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Russian Aggression Spurs Lithuania to Prepare for Possible Invasion


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RUKLA, Lithuania Many thought the fall of the Soviet Union would bring a new era of peace and stability to Europe. But the Soviet Union was replaced by something potentially far more dangerous Vladimir Putin. And many nations on Russia's border are worried about Russian intentions, including the tiny Baltic state of Lithuania.

In the forests outside the Lithuanian capital of Vilnius, civilians train in military tactics and guerilla warfare. Lithuania is preparing for a Russian invasion. Citizens are learning how to survive on their own in the forest, how to collect and filter water and how to build makeshift shelters and stoves.

This might seem like some kind of paranoid over-reaction, but Lithuania, which shares a border with Russia and which has a terrible history of invasion and genocide at the hands of Moscow, is deadly serious. And recent Russian aggression in other former Soviet republics has spurred this nation of 3 million people to mobilize.

Žilvinas Pastarnoka of Defense Projects, one of the leaders of the guerilla warfare training says, "Just look at Ukraine, look at Syria. It's the duty of young and old to be prepared to protect their homeland."

NATO's Show of Solidarity

But the Lithuanians have not been left to fight on their own. The Americans are here as part of a NATO deployment by several nations to deter a Russian invasion.

When CBN News arrived at Rukla military base, soldiers of the U.S. 503rd Infantry Airborne Battalion and Lithuanian troops were learning life-saving medical skills during a live fire exercise.

The paratroopers of Able Company are learning how to keep their comrades alive on the battlefield. They're training for a hot war in Europe. They're trying to simulate the pressure of combat.

"We have different tasks they're being evaluated on," Captain Tony Formica, the company commander, said.

"We're assuring our NATO allies through our presence here and deterring any possible aggression by continually showing our readiness, our overall lethality and our ability to operate with our NATO allies and partners," Formica said.

In the likely event that U.S. troops are outnumbered in a Russian invasion, today's exercise is to make sure every shot fired from their M4 rifles is a lethal shot.

Captain Formica says he's impressed with the caliber of the Lithuanian soldier.

"They have a very compelling belief in the defense of their country," he said. "The other thing we've been impressed with is their overall professionalism."

Lithuanian Sgt. Maj. Linas Anskaitis said, "Our battalion conscripts are very, very happy, very motivated when they get the opportunity to train together with the U.S. guys."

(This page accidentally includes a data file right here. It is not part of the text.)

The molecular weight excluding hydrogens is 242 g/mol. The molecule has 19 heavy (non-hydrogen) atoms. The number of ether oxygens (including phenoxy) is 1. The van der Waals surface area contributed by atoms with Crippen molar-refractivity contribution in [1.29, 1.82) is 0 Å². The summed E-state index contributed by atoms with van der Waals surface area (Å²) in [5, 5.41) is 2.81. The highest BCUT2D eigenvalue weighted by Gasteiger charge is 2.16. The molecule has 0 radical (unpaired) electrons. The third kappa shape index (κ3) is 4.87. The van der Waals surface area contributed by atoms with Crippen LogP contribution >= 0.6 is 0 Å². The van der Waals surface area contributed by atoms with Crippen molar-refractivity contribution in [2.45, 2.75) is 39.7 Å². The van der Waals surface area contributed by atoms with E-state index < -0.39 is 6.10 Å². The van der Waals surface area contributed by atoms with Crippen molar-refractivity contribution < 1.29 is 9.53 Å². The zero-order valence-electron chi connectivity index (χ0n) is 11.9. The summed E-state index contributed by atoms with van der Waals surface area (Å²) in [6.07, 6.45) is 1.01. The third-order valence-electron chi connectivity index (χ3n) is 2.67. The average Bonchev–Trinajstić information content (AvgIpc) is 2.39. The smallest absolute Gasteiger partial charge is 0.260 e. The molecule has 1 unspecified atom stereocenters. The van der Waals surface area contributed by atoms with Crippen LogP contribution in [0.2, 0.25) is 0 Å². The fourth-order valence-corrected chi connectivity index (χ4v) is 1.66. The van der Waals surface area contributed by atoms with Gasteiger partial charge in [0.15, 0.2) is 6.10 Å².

'It's Not Science Fiction'

Lithuania's foreign minister says the nation has good reason to be prepared.

"You know, when we're talking, it's not abstract. It's not science fiction. It's the 21st century and in Europe we have a situation where a permanent member of the [U.N.] Security Council [Russia] is conducting aggression against neighbors, redrawing, changing European borders," Lithuanian Foreign Minister Linas Linkevicius explained.

Last year, Lithuania reinstated the draft.  And the government is releasing a series of books for civilians on what to do in a Russian invasion. Dr. Karolis Aleksa with the Ministry of National Defence co-authored the books.

"We published because there were many questions: What to do in time of mobilization? How we can resist? How we can contribute to the defense of the country?" he said.

Dr. Aleksa also told CBN News that the Lithuanian government is looking at ways to get firearms in the hands of civilians, who would store them at home.

Never Again

The former KGB headquarters in Vilnius, where Lithuanians were tortured and executed during the Soviet occupation, is now The Museum of Genocide Victims. One third of Lithuania's population was either deported to Siberia or murdered under Soviet rule.

In World War II, Soviet tanks rolled into Lithuania without a shot being fired. The Lithuanian government is saying never again.

"My father was raised in the forests of southern Lithuania and a popular saying was, 'Spring will come, the cuckoo will sing, and we will pave our road with the corpses of Russian soldiers,'" Rimvydas Matuzonis, a guerilla warfare trainer, said.

During our stay it was clear that the Americans and the Lithuanians want the Russians to know that NATO is here, so if Putin should try to take Lithuania, this time it's not going to be easy.

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About The Author


Since joining CBN News, Dale has reported extensively from Western Europe, as well as China, Russia, and Central and South America. Dale also covered China's opening to capitalism in the early 1990s, as well as the Yugoslav Civil War. CBN News awarded him its Command Performance Award for his reporting from Moscow and Sarajevo. Since 9/11, Dale has reported extensively on various aspects of the global war on terror in the United States and Europe. Follow Dale on Twitter @dalehurd and "like" him at